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Peter Lynn

December 2006

The big 60!

And it’s this month*.

As per custom, the realisation that I’m about to have three score on the board caused me to go chasing after lost youth:- which in my case was largely spent falling off motorcycles.

So I went out and did this again, and whooee, it WAS just like it used to be; crunch! (foot on this occasion). Now I can’t walk too good- for a week so far.

But this has provided the opportunity for a second common effect of approaching one of life’s milestones: time to reflect on things.

Unfortunately, the more life experiences we accumulate, the more chances there are that there will be opportunities missed, things to regret.

Fortunately, I can’t now always remember what these were- on account of the brain going a bit mushy.

An excellent example of clever software design?

But I wonder what the next 30 years will bring?

Actuarially, for me, slightly better than even odds of being dead.

But that hasn’t happened to the previous generation of this family yet, so maybe not- or is life expectancy like Clyde Cook’s theory about how never to be blown up by a bomb when flying? His idea is to take a bomb with you, on the principle that its astronomically long-odds impossible that there would ever be two such bombs on the one plane. Perhaps every time someone dies young, the rest of us get to re-distribute their unused allocation- stands to reason actually, things have to average out somehow. Us olds are stealing your lives!

Which reminds me, Bob (father), arrived at 92 during the depths of last winter. Discovering less interest in cooking and housework while retaining a strong interest in eating and clean living, he decided to move to a retirement home, staying on for a while only to ready the house for sale. He even disposed of most of his very extensive workshop, reverting to the simple hand tool regime of the pre- machine age- not wanting to push his luck much further after a lifetime woodworking and still having 10 fingers and all.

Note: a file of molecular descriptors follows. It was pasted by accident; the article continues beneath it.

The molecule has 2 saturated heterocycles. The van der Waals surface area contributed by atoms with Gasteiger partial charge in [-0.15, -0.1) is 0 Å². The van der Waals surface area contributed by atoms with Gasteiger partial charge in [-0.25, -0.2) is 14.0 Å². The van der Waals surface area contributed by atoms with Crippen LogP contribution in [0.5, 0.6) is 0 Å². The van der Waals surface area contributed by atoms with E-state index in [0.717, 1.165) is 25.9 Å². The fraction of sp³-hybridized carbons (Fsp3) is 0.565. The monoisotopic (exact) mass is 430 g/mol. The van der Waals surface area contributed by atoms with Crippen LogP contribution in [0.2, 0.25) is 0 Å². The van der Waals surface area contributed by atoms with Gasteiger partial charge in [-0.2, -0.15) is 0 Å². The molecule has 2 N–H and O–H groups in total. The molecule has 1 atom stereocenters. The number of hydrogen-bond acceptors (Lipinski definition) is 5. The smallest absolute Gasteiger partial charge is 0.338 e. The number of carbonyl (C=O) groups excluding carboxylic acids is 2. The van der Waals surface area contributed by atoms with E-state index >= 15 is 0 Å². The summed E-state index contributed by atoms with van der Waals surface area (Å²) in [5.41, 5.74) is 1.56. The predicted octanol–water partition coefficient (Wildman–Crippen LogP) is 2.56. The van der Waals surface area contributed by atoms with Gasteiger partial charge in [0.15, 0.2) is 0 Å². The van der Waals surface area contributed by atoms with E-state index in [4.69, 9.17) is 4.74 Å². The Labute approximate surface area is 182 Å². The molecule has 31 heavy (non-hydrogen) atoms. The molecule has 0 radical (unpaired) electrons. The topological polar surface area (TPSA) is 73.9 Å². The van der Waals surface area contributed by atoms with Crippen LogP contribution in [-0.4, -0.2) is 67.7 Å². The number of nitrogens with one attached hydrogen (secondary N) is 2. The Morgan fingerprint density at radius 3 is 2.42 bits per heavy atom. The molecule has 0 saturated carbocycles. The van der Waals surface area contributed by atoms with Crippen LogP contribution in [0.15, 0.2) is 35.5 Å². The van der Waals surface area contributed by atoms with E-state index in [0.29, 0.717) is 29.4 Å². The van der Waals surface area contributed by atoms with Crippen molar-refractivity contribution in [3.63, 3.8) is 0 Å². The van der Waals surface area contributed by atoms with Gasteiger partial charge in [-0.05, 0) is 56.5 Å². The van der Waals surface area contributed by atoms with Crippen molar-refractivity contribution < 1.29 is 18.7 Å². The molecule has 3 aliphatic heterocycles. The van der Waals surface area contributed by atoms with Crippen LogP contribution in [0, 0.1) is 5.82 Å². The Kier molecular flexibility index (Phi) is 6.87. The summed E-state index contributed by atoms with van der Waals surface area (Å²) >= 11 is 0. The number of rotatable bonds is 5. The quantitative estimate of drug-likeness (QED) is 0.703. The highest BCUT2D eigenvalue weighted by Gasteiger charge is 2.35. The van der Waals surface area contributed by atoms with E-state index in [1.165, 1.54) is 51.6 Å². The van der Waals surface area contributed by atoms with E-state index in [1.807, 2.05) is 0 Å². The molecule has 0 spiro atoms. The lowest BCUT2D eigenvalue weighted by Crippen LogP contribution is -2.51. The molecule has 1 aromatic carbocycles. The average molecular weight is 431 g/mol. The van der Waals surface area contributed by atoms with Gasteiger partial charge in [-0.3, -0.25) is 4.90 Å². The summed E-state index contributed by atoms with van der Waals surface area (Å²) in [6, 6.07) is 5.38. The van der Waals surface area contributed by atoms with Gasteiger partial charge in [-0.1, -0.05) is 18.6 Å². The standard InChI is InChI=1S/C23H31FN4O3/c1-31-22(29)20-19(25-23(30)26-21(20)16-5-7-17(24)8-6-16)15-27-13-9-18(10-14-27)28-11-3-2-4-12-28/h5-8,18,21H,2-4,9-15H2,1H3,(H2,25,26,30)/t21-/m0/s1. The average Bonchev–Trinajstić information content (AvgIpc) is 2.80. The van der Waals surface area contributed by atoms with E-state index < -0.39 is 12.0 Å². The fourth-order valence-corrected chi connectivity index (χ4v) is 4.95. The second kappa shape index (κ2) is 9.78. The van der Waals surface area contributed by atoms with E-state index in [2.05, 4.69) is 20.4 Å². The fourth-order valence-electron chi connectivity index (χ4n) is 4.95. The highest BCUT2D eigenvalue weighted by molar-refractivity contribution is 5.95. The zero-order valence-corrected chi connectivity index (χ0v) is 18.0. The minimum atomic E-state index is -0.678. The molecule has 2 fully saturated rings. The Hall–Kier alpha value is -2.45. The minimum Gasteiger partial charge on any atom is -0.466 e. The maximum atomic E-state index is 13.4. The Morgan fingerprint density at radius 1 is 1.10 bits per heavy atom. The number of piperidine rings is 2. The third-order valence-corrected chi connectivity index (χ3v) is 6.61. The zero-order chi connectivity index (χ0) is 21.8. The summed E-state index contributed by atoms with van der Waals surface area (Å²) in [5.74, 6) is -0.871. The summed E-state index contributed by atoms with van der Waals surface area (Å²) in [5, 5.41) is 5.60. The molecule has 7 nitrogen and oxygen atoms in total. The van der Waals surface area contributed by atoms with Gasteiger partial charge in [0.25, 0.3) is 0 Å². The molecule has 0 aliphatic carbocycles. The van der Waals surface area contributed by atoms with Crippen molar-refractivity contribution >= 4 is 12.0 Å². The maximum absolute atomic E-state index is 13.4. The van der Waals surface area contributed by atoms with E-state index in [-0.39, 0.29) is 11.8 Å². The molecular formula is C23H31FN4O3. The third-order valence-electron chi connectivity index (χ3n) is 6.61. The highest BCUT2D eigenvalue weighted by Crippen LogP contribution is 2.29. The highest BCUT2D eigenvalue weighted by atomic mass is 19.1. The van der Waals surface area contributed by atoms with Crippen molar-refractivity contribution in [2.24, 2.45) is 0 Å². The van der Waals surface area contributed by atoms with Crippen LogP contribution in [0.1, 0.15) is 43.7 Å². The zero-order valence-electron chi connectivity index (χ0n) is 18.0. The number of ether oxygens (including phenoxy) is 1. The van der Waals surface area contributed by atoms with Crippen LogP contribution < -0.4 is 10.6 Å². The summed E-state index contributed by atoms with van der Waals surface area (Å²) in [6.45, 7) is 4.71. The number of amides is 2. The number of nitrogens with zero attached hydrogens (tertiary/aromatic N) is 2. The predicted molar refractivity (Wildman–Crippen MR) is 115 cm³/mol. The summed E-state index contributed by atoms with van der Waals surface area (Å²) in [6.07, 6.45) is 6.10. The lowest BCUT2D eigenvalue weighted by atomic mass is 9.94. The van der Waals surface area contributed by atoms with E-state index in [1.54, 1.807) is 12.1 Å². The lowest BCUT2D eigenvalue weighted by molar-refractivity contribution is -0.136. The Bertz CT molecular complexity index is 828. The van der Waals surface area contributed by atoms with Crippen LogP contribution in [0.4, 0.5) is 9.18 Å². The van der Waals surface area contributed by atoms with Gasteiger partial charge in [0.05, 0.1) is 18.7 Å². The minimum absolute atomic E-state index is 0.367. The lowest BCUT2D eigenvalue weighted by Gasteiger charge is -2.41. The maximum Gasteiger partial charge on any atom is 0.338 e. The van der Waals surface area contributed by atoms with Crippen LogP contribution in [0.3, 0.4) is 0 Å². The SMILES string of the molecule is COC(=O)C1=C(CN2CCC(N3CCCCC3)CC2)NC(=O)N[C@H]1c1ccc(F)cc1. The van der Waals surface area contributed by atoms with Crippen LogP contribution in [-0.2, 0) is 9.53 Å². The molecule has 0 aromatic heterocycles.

I was the grateful recipient of much of his surplus gear; -or rather, I was for a time, -because none of his plans and expectations actually panned out. He was going to sell us his car too, but that didn’t happen either.

He hasn’t shifted and almost daily now arrives down at my workshop to borrow something or other back ‘for a while’. Oh, and he’s been taking cooking lessons from Elwyn and Elizabeth (my sister).

There should be some lessons about life in this somewhere.

One might be that you just never can know what’s going to happen.

Another is we think we do know what’s going to happen.

And, never believe a used car salesman.

But kites, what about some useful contemplations about kites?

Actually, there is something.

Ten years ago I worked on a system for launching large single line kites from small boats.

The driving thought behind this was to expands the window of opportunity for big kite displays.

  • Over water the wind is better because there are no turbulence causing obstructions.
  • There are many more areas of water available for flying kites over than open land areas.
  • Many places where target audiences are available are adjacent to water; -crowded beaches, resorts, events.
  • It may be very much easier to get regulatory permission to fly over water than over land in many places.
  • Flying over water is inherently safer because clear space can always be maintained downwind of the kites.
  • All wind directions are useable.
  • In the absence of wind, kites can still be flown by towing them around.

I never did complete and test the system I started building because, well, just because.

But the rationale is even more compelling than it was then because kite flying is now even more in demand and the places available for flying have shrunk under pressure of population and regulation.

Resurrection!

Stefan (Cook) and I have just pulled the bits out of the long grass, photo’s attached.

It’s to be a ‘trailer’ that can be towed behind a small boat or Jet Ski.

The platform (will be trampoline material stretched over the frame) is large enough to walk around on and to hold a maxi kite while it inflates.

The kite’s line will come from a winch (hand operated in the first iteration) placed on the drawbar close to the tow point at the boat or Jet Ski. This winch will have a brake for letting the kite out and up once it’s inflated.

We plan to finish this frame and do some tests during this xmas/new year- there’ll be action photo’s next month.

This is an idea that’s time has come!

Who’s first?

Peter Lynn,

Ashburton, 30 Nov ‘06.

*On Saturday 23 December, at 105 Alford Forest Rd, starting early.
Peter Lynn Kites Ltd
105 Alford Forest Rd
ASHBURTON 8300
NEW ZEALAND

 

 

 

Peter Lynn Kites Ltd
105 Alford Forest Rd
ASHBURTON 8300
NEW ZEALAND

Ph: +64 (0) 3 308 4538
Fax: +64 (0) 3 308 1905

Email: kitefactory@peterlynnkites.com